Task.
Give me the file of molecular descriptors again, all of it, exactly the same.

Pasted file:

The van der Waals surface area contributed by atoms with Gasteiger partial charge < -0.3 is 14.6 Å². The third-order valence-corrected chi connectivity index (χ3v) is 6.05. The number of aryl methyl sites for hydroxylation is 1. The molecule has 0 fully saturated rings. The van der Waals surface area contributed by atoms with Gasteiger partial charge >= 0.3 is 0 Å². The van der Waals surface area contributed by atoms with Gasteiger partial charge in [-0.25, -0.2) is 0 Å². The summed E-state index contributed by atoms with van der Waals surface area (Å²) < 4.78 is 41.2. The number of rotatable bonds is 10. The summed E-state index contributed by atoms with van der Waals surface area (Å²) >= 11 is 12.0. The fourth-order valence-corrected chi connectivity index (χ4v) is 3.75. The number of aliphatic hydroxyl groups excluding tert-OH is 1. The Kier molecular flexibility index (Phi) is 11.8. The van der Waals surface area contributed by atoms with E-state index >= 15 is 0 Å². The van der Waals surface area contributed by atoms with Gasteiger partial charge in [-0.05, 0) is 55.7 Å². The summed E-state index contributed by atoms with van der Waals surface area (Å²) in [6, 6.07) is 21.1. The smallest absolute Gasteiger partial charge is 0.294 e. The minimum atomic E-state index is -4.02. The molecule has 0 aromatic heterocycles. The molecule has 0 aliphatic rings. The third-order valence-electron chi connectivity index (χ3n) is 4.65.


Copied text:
The van der Waals surface area contributed by atoms with Gasteiger partial charge < -0.3 is 14.6 Å². The third-order valence-corrected chi connectivity index (χ3v) is 6.05. The number of aryl methyl sites for hydroxylation is 1. The molecule has 0 fully saturated rings. The van der Waals surface area contributed by atoms with Gasteiger partial charge >= 0.3 is 0 Å². The van der Waals surface area contributed by atoms with Gasteiger partial charge in [-0.25, -0.2) is 0 Å². The summed E-state index contributed by atoms with van der Waals surface area (Å²) < 4.78 is 41.2. The number of rotatable bonds is 10. The summed E-state index contributed by atoms with van der Waals surface area (Å²) >= 11 is 12.0. The fourth-order valence-corrected chi connectivity index (χ4v) is 3.75. The number of aliphatic hydroxyl groups excluding tert-OH is 1. The Kier molecular flexibility index (Phi) is 11.8. The van der Waals surface area contributed by atoms with E-state index >= 15 is 0 Å². The van der Waals surface area contributed by atoms with Gasteiger partial charge in [-0.05, 0) is 55.7 Å². The summed E-state index contributed by atoms with van der Waals surface area (Å²) in [6, 6.07) is 21.1. The smallest absolute Gasteiger partial charge is 0.294 e. The minimum atomic E-state index is -4.02. The molecule has 0 aromatic heterocycles. The molecule has 0 aliphatic rings. The third-order valence-electron chi connectivity index (χ3n) is 4.65.